Cloud storage improves operations and offers many new and expanded capabilities. It affords flexibility, scale, capital expenditure savings, and so, so much more. But of course, there are risks, too.
What kind of consulting company would we be if we said there was no potential downside? Cloud storage can definitely help you and your application be more agile and responsive. But it’s also important to discuss some of the potential downsides of moving your data to the cloud.
Your mileage may vary, and your use case may be very different. But these are some common risks to assess before moving your applications into the cloud.
Apps are how we do basically anything with our data, from typing out this blog post, to simply using your smartphone. But not all apps are created equal. When you’re moving data to the cloud, you can’t just drag copy and paste everything from your on-premise server to the cloud.
No, you need to ask yourself a couple of questions first.
The first question you should ask is,
“Do we have any applications that we’re using that aren’t cloud-ready?”
Make a list of the apps that you need but aren’t cloud ready. Legacy applications that weren’t written for the cloud won’t necessarily take advantage of the capabilities of the cloud.
On the cloud, applications work differently. Cloud-based applications are generally only active when a request is made. So, when your server is inactive and nobody is using it, that app doesn’t contribute to your overhead.
Legacy apps generally work differently. Some of them assume that you already have a dedicated server environment for them. Legacy applications designed to actively run on on-premise servers will actively use your cloud server. Consequently, that app could significantly increase your overall data costs if left unchecked.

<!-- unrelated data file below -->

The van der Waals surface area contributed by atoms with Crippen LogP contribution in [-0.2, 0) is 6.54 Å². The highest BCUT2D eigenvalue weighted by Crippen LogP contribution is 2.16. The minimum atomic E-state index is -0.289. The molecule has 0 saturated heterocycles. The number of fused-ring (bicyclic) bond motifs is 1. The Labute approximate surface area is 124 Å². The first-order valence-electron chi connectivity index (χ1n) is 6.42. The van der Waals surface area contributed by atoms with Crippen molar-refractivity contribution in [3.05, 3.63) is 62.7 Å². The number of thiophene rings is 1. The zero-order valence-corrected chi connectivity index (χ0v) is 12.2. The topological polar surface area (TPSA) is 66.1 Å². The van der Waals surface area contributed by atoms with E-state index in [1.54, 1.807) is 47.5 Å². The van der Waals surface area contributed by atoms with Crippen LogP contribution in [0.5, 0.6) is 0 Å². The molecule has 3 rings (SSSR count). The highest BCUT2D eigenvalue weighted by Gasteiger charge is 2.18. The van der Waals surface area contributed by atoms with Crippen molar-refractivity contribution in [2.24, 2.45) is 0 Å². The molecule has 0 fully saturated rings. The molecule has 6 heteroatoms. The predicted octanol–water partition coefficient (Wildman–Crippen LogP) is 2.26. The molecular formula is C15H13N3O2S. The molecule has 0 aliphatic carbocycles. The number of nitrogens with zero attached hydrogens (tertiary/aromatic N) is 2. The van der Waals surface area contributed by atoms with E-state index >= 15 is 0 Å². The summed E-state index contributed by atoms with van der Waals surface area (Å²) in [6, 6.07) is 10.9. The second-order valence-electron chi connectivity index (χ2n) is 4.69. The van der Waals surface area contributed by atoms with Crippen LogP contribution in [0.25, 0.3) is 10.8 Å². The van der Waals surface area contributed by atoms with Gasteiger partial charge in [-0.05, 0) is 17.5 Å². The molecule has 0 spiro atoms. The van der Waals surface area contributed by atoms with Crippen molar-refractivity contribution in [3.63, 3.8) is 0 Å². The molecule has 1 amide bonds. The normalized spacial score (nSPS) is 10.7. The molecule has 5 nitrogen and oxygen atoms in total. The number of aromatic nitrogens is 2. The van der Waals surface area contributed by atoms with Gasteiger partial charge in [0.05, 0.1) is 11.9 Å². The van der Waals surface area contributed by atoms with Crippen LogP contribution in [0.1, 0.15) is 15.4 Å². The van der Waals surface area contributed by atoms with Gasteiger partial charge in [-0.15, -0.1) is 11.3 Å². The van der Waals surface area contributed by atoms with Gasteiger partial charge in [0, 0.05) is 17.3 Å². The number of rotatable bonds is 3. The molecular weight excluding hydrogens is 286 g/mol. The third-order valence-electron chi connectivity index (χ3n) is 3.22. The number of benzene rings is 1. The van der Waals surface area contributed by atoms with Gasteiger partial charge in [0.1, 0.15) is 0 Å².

The Cost Factor
This brings us to the cost factor. Allowing an app to run up your costs isn’t ideal. So, the alternative is to either write software that work with your cloud that you can replace, or buy new software entirely.
Writing or buying new software is a cost to consider when calculating the initial cost to move to the cloud. It’s also good to consider other options:
It might be even better for your business to determine which data you’d like to put in the cloud (rather than all of it). Taking advantage of partially storing your data might be the best strategy for the long term, rather than an all-or-nothing approach.
Whatever option you end up taking, it’s always a great idea to do some cost-benefit analysis on what exactly moving to the cloud entails. Factor in your legacy applications and your use case, and you should have a good idea of what initial investments you might need to make in order to successfully take advantage of cloud storage technology when you’re seeking that initial quote from vendors.
Hypershift is a consulting organization focused on
SaaS, subscription software, and cloud technologies. We help organizations navigate their shift toward subscription software models. Our mission is to ensure best-in-class security, support, and management to optimize enterprise-level cloud strategies.